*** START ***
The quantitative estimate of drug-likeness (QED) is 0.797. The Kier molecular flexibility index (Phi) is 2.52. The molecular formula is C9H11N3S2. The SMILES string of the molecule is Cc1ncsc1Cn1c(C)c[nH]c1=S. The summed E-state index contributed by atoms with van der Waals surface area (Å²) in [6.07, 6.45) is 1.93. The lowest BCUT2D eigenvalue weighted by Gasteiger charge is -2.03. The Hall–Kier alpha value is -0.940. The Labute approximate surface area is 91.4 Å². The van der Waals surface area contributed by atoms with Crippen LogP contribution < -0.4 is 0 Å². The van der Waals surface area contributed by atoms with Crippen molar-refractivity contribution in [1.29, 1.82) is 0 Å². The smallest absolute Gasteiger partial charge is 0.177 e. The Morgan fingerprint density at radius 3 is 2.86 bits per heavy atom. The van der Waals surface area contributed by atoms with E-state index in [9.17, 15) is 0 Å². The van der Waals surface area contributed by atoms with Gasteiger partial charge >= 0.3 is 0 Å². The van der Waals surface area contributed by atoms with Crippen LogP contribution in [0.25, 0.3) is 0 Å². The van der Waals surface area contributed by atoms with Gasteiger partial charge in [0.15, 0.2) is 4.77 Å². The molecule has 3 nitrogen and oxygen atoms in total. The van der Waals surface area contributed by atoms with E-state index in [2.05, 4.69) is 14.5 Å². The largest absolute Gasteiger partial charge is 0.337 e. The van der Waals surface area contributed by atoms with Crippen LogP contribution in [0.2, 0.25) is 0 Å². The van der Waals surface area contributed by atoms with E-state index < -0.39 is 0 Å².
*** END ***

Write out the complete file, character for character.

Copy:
The quantitative estimate of drug-likeness (QED) is 0.797. The Kier molecular flexibility index (Phi) is 2.52. The molecular formula is C9H11N3S2. The SMILES string of the molecule is Cc1ncsc1Cn1c(C)c[nH]c1=S. The summed E-state index contributed by atoms with van der Waals surface area (Å²) in [6.07, 6.45) is 1.93. The lowest BCUT2D eigenvalue weighted by Gasteiger charge is -2.03. The Hall–Kier alpha value is -0.940. The Labute approximate surface area is 91.4 Å². The van der Waals surface area contributed by atoms with Crippen LogP contribution < -0.4 is 0 Å². The van der Waals surface area contributed by atoms with Crippen molar-refractivity contribution in [1.29, 1.82) is 0 Å². The smallest absolute Gasteiger partial charge is 0.177 e. The Morgan fingerprint density at radius 3 is 2.86 bits per heavy atom. The van der Waals surface area contributed by atoms with E-state index in [9.17, 15) is 0 Å². The van der Waals surface area contributed by atoms with Gasteiger partial charge >= 0.3 is 0 Å². The van der Waals surface area contributed by atoms with Crippen LogP contribution in [0.25, 0.3) is 0 Å². The van der Waals surface area contributed by atoms with Gasteiger partial charge in [0.15, 0.2) is 4.77 Å². The molecule has 3 nitrogen and oxygen atoms in total. The van der Waals surface area contributed by atoms with E-state index in [2.05, 4.69) is 14.5 Å². The largest absolute Gasteiger partial charge is 0.337 e. The van der Waals surface area contributed by atoms with Crippen LogP contribution in [0.2, 0.25) is 0 Å². The van der Waals surface area contributed by atoms with E-state index < -0.39 is 0 Å².